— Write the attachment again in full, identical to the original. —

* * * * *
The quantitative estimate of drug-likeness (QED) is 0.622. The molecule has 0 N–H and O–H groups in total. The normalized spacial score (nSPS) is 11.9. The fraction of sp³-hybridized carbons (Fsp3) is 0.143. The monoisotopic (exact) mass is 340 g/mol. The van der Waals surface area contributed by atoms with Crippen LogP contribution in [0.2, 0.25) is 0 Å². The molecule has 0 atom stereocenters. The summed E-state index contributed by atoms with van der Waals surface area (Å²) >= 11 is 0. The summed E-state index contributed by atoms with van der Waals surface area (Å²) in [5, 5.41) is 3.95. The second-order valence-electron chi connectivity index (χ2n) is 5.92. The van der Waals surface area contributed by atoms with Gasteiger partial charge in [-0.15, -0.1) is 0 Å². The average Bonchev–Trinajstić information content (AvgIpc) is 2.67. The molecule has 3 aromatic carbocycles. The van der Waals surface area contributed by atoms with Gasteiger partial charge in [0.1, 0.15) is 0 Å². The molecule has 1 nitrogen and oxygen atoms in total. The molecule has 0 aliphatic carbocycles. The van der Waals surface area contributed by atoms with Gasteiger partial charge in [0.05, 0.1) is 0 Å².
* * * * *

The quantitative estimate of drug-likeness (QED) is 0.622. The molecule has 0 N–H and O–H groups in total. The normalized spacial score (nSPS) is 11.9. The fraction of sp³-hybridized carbons (Fsp3) is 0.143. The monoisotopic (exact) mass is 340 g/mol. The van der Waals surface area contributed by atoms with Crippen LogP contribution in [0.2, 0.25) is 0 Å². The molecule has 0 atom stereocenters. The summed E-state index contributed by atoms with van der Waals surface area (Å²) >= 11 is 0. The summed E-state index contributed by atoms with van der Waals surface area (Å²) in [5, 5.41) is 3.95. The second-order valence-electron chi connectivity index (χ2n) is 5.92. The van der Waals surface area contributed by atoms with Gasteiger partial charge in [-0.15, -0.1) is 0 Å². The average Bonchev–Trinajstić information content (AvgIpc) is 2.67. The molecule has 3 aromatic carbocycles. The van der Waals surface area contributed by atoms with Gasteiger partial charge in [0.1, 0.15) is 0 Å². The molecule has 1 nitrogen and oxygen atoms in total. The molecule has 0 aliphatic carbocycles. The van der Waals surface area contributed by atoms with Gasteiger partial charge in [0.05, 0.1) is 0 Å².